Women re­cover bet­ter from break-ups

Hindustan Times (Patna) - Live - - Variety -

Women en­dure more emo­tional pain when a re­la­tion­ship ends but once re­cov­ered, they could be in bet­ter shape than their for­mer other halves.

“Put sim­ply, women are evolved to in­vest far more in a re­la­tion­ship than a man,” says Craig Mor­ris of Bing­ham­ton Univer­sity in the US. “A brief ro­man­tic en­counter could lead to nine months of preg­nancy fol­lowed by many years of lac­ta­tion for an an­ces­tral woman, while the man may have left the scene lit­er­ally min­utes af­ter the en­counter, with no fur­ther bi­o­log­i­cal in­vest­ment.”

Although men feel less pain, they never fully re­cover, ac­cord­ing to the study, they sim­ply move on. It’s a ques­tion of bi­ol­ogy, says Mor­ris, re­mark­ing that women have more to lose by dat­ing the wrong per­son.

“It is this risk of higher bi­o­log­i­cal in­vest­ment that, over evo­lu­tion­ary time, has made women choosier about se­lect­ing a high-qual­ity mate,” says Mor­ris. Hence, the loss of a re­la­tion­ship with a high-qual­ity mate hurts more for a woman.

Work­ing with 5,705 par­tic­i­pants span­ning 96 coun­tries, Mor­ris and his team asked them to rate the emo­tional and phys­i­cal pain of a breakup on a scale that rep­re­sents no pain at one and as­cends to 10, at which point the pain is un­bear­able.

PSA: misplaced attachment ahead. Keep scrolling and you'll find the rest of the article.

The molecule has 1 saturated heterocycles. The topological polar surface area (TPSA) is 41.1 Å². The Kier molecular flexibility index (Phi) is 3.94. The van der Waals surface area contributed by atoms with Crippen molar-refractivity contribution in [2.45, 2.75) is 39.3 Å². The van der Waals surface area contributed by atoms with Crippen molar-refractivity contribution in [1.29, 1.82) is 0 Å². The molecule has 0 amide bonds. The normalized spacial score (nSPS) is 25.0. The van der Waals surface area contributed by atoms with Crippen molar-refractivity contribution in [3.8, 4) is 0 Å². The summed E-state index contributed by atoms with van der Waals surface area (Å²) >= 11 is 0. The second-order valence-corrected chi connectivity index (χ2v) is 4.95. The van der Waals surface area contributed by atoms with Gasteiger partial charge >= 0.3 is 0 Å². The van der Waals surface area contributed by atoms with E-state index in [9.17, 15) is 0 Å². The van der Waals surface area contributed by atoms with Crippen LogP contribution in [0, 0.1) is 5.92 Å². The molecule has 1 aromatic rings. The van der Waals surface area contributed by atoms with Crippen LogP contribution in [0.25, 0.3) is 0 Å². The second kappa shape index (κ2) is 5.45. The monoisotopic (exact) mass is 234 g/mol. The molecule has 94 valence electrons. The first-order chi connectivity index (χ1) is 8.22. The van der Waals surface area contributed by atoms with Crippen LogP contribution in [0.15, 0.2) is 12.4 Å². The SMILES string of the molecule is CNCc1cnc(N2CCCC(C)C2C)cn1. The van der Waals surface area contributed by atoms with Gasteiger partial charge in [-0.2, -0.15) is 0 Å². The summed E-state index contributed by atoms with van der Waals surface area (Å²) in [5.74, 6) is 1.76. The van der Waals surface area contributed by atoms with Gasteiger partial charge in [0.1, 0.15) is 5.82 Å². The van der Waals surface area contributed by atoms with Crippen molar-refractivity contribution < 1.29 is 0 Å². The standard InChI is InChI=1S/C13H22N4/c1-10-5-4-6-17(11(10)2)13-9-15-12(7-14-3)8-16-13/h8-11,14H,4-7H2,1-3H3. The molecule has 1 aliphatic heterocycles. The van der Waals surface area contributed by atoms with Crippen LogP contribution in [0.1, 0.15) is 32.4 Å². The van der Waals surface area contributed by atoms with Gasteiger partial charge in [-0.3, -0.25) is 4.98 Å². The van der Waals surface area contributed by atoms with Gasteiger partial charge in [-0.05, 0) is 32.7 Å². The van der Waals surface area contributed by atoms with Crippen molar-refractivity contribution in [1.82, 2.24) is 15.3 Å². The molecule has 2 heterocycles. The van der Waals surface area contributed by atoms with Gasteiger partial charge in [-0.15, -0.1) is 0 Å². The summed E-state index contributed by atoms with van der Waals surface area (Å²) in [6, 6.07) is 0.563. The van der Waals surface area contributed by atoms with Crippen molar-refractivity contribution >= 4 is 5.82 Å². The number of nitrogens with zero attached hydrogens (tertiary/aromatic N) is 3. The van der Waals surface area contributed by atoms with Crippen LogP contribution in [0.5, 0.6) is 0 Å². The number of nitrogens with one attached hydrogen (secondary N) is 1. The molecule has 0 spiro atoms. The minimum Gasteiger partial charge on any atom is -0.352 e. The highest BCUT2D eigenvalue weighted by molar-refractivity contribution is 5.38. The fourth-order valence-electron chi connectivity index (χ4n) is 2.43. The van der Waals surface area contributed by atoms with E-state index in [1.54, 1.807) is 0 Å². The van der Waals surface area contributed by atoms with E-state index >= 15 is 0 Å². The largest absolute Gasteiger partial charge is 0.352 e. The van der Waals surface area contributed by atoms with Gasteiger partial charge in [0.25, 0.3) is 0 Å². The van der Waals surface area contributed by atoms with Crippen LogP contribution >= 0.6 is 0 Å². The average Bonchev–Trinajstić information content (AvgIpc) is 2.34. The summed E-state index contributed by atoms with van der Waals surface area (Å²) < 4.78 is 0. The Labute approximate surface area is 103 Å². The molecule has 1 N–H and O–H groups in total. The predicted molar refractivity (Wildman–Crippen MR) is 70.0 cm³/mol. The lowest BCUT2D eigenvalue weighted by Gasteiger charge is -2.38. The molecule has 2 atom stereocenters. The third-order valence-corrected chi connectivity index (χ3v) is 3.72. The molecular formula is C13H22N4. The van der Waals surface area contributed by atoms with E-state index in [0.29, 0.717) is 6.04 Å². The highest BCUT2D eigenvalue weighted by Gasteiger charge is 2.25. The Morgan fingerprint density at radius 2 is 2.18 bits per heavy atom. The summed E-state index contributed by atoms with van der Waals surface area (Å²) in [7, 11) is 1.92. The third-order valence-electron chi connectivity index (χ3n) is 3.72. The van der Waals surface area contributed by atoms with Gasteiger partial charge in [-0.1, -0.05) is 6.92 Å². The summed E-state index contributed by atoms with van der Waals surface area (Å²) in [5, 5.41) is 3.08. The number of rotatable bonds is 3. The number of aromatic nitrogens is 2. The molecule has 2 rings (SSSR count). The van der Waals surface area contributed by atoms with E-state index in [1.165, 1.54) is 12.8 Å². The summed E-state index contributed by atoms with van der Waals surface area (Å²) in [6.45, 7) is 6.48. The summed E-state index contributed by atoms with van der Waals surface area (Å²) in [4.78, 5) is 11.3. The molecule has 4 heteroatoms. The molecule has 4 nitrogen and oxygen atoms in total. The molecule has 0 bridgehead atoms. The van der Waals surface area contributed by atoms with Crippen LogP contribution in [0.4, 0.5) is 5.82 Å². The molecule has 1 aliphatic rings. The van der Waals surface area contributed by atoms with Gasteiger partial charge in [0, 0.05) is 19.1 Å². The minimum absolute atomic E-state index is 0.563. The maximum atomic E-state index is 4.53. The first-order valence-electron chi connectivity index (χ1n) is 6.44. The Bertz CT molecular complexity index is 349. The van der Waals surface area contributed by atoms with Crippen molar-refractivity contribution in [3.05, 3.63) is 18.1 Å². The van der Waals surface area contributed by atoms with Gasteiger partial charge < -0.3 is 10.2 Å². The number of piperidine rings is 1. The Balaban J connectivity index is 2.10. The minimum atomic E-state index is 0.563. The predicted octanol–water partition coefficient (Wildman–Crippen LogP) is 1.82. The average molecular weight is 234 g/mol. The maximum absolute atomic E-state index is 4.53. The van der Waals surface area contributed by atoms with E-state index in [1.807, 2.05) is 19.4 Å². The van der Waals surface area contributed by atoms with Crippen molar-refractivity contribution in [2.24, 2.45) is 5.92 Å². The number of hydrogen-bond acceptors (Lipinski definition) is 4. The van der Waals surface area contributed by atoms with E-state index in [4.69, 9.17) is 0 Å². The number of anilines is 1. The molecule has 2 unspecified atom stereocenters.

Women re­ported higher lev­els of emo­tional pain, av­er­ag­ing 6.84 on the scale, while men only av­er­aged 6.58.

Women’s phys­i­cal pain av­er­aged 4.21 while men’s was only 3.75. As for men, their evo­lu­tion has led them to com­pete for women’s ro­man­tic love, which Mor­ris be­lieves di­min­ishes their pain upon los­ing a high-qual­ity mate.

“The man will likely feel the loss deeply and for a very long pe­riod of time, as it sinks in that he must start com­pet­ing all over again to re­place what he has lost — or worse still, come to the re­al­i­sa­tion that the loss is ir­re­place­able,” he says. Most of us will ex­pe­ri­ence three breakups by the time we turn 30 years old, with at least one of them bring­ing a level of pain sig­nif­i­cant enough to de­crease our qual­ity of life for some time.

The study was pub­lished in the jour­nal Evo­lu­tion­ary Be­hav­ioral Sciences.

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